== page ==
Inline Electron Holography – Gradient Flipping, Phase Prediction

Transmission electron microscopes use inline holography to measure and rectify images in real space and to measure magnetic and electric fields. On the other hand, it needs help with incoherent dispersion and low-spatial-frequency information transmission. This work optimizes reconstruction parameters and compares the outcomes using gradient flipping, phase prediction, and incoherent background removal. Transmission electron microscopy (TEM) uses rhythmic characteristics at object edges called fresnel fringes to identify and direct the focus of light-emitting materials. They have details about the complicated exit wave’s phase stored in a captured image. Off-axis electron holography is commonplace today despite the need for high biprism voltage, stable microscopes, light sources, and lengthy acquisition periods. The method of inline electron holography is based on the interplay between the electron wave functions that communicate the object and themselves. Fine Fresnel fringes carry information about high spatial frequencies in the phase.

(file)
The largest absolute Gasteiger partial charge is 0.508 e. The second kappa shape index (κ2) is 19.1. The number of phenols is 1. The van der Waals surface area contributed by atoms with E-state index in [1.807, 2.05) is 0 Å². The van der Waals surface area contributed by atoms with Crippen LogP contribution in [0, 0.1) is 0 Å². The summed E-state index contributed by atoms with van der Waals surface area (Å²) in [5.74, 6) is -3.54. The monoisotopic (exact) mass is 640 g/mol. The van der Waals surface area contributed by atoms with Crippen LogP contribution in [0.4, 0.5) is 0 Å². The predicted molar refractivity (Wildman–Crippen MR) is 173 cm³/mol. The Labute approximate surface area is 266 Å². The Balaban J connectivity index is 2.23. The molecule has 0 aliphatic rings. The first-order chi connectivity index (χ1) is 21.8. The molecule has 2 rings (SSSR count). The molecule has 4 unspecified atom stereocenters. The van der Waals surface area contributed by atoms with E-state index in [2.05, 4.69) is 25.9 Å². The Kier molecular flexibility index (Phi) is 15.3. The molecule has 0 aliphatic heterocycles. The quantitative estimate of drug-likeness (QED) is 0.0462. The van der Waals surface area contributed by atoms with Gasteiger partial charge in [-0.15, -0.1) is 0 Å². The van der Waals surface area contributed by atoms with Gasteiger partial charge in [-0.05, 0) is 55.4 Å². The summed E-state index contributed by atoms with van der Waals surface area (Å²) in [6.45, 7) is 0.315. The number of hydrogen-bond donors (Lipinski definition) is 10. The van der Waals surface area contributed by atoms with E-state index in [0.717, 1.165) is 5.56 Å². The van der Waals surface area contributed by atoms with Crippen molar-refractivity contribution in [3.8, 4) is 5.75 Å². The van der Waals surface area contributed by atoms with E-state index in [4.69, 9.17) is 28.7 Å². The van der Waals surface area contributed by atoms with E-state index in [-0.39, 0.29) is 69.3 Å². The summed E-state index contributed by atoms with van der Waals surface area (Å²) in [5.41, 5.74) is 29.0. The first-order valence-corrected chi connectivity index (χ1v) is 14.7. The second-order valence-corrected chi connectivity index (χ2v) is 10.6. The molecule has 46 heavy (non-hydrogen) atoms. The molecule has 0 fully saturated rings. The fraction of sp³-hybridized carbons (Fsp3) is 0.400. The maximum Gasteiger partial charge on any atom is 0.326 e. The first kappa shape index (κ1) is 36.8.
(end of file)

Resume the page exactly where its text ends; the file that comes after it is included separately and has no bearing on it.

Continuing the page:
While less effective at recovering phase information at lower spatial frequencies, inline electron holography is effective at recovering high spatial frequency phase information. Phase changes can be obtained at distances greater than the lateral coherence length using non-interferometric reconstruction procedures such as the transfer of intensity equation (TIE). However, these algorithms don’t know about boundary constraints at the field’s borders of view, enhancing low-frequency noise. While several iterative reconstruction techniques have been created, only some can retrieve the entire spatial frequency spectrum. This communication presents an inline electron holography reconstruction approach incorporating a flux-preserving non-linear imaging model, gradient flipping, phase prediction, and incoherent background removal.

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